Alando Tucker: 6'6, 210, SG/SF, Wisconsin – Few players have been as productive in NCAA play the past few seasons as Tucker has been. He’s mature, strong, and fundamentally sound, but he's a bit small for his preferred Small Forward position in the NBA and that might knock him out of the first round.
    Taurean Green: 6'0, 180, PG, Florida - Three of his teammate will go in the lottery, but Green is overlooked because he is so small. The team that drafts him will get the starting point guard from the current two-time NCAA championship team. He has leadership and three-point shooting skills, and is the son of a former player. If he was a few inches taller he'd be a top-ten pick.
    Marc Gasol: 7’1, 280, C, Spain – I have Gasol going #20 in my mock, but I seem to be alone in my opinion, as most other scouts do not have him in the first round. The problem for many others is his terribly slow foot speed and lack of athleticism. I am not concerned with that. I like his size (he's huge), strength, and maturity for his age (22). Rarely does a prospect come with this combination of size and solid fundamentals. He’s a different type of player than his brother, the Memphis Grizzlies Pau Gasol, but I think he will be an NBA starter soon.

    Q4. There was talk that Jeff Green was having second thoughts about staying in the draft. In the end, he decided to stay and forgo another year at Georgetown. Did he make the right decision? What type of NBA player do you see him as?
    All players would be better if they stayed in school as long as possible, but that sometimes hurts their draft status. Green is a lottery prospect already so it wouldn’t matter either way. He is one of the most game-ready prospects in the draft. Talented and unselfish, I see him as a contributor that will help on both sides of the court. He's a reliable scorer, a sound rebounder, and a determined defender. He's probably not a future star, but should be a very good starter for a long time.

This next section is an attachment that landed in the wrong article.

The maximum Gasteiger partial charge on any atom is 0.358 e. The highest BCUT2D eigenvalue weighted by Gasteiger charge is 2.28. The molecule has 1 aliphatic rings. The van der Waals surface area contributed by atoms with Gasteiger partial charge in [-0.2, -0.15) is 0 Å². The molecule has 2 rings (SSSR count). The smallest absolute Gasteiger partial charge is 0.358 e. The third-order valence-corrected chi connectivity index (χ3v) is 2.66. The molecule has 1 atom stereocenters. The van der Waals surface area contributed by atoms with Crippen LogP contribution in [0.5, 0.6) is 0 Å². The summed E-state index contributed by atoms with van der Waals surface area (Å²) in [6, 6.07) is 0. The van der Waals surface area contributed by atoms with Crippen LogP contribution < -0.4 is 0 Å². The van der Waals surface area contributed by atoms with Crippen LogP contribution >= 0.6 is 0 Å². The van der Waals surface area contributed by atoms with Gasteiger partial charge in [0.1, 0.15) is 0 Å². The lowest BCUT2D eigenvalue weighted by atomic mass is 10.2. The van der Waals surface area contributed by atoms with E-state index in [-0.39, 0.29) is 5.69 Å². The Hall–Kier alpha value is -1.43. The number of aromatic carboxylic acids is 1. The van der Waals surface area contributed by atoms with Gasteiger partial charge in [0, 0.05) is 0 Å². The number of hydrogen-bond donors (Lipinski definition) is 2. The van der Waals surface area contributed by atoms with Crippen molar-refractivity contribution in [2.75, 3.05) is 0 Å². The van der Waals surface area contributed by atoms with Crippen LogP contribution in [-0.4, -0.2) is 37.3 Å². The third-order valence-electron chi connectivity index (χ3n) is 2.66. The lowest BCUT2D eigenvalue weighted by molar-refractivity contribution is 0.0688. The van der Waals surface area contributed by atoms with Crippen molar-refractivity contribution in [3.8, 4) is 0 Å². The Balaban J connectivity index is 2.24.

Q5. Finally, I have to ask you about Greg Oden. What type of NBA career do you expect from him? Will he be as good as Jabbar and O'Neal? What part of his game is best suited to the NBA?
    As good as Jabbar or ONeal? No, that wouldn't be fair to those two legends that have worked so hard for their lofty places in NBA history. We shouldn’t project anyone past his near future. Oden has all the tools to become an excellent player in the NBA, perhaps even the best center in the league soon. I don't, however, believe that he will become a scoring machine. His game is evolving and I would love him to aspire to become fundamentally dominating like Tim Duncan, rather than an overpowering offensive force like Shaquille O’Neal was in his prime. Oden has great character and has an impressive basketball IQ. He can change the game on defense with his superb shot-blocking and rebounding skills and will keep opponents uncomfortable with his improving low-post offense. I project him as a future All-Star that will make the Portland Trailblazers a formidable team almost immediately, but lets not put him in the Hall-of-Fame just yet.

    I want to thank Rob for his is much appreciated....